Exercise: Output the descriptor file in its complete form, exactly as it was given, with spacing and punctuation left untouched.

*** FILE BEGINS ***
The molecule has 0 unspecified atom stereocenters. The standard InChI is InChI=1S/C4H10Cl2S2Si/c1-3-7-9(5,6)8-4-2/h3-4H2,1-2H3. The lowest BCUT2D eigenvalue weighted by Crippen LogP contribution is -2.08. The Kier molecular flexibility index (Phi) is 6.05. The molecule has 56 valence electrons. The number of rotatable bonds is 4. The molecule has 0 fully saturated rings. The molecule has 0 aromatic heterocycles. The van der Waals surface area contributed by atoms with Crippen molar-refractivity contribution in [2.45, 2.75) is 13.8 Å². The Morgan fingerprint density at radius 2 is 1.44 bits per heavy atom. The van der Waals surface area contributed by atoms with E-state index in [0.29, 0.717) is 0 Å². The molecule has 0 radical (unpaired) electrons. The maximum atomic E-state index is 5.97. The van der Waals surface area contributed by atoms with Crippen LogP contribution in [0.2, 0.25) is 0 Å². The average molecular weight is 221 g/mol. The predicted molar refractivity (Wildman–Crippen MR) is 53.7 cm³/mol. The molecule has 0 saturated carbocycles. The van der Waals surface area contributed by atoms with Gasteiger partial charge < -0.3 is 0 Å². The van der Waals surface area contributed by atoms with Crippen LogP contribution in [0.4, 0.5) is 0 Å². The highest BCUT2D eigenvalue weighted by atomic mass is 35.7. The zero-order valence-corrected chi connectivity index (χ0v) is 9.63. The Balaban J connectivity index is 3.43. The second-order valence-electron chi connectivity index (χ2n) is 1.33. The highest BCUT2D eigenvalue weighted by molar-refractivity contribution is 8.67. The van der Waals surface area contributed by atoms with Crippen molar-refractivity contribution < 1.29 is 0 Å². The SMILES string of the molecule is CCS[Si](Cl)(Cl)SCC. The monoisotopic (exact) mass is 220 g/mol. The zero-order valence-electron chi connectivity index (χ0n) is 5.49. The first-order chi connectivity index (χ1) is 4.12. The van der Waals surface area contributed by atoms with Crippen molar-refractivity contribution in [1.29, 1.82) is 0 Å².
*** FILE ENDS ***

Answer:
The molecule has 0 unspecified atom stereocenters. The standard InChI is InChI=1S/C4H10Cl2S2Si/c1-3-7-9(5,6)8-4-2/h3-4H2,1-2H3. The lowest BCUT2D eigenvalue weighted by Crippen LogP contribution is -2.08. The Kier molecular flexibility index (Phi) is 6.05. The molecule has 56 valence electrons. The number of rotatable bonds is 4. The molecule has 0 fully saturated rings. The molecule has 0 aromatic heterocycles. The van der Waals surface area contributed by atoms with Crippen molar-refractivity contribution in [2.45, 2.75) is 13.8 Å². The Morgan fingerprint density at radius 2 is 1.44 bits per heavy atom. The van der Waals surface area contributed by atoms with E-state index in [0.29, 0.717) is 0 Å². The molecule has 0 radical (unpaired) electrons. The maximum atomic E-state index is 5.97. The van der Waals surface area contributed by atoms with Crippen LogP contribution in [0.2, 0.25) is 0 Å². The average molecular weight is 221 g/mol. The predicted molar refractivity (Wildman–Crippen MR) is 53.7 cm³/mol. The molecule has 0 saturated carbocycles. The van der Waals surface area contributed by atoms with Gasteiger partial charge < -0.3 is 0 Å². The van der Waals surface area contributed by atoms with Crippen LogP contribution in [0.4, 0.5) is 0 Å². The highest BCUT2D eigenvalue weighted by atomic mass is 35.7. The zero-order valence-corrected chi connectivity index (χ0v) is 9.63. The Balaban J connectivity index is 3.43. The second-order valence-electron chi connectivity index (χ2n) is 1.33. The highest BCUT2D eigenvalue weighted by molar-refractivity contribution is 8.67. The van der Waals surface area contributed by atoms with Crippen molar-refractivity contribution < 1.29 is 0 Å². The SMILES string of the molecule is CCS[Si](Cl)(Cl)SCC. The monoisotopic (exact) mass is 220 g/mol. The zero-order valence-electron chi connectivity index (χ0n) is 5.49. The first-order chi connectivity index (χ1) is 4.12. The van der Waals surface area contributed by atoms with Crippen molar-refractivity contribution in [1.29, 1.82) is 0 Å².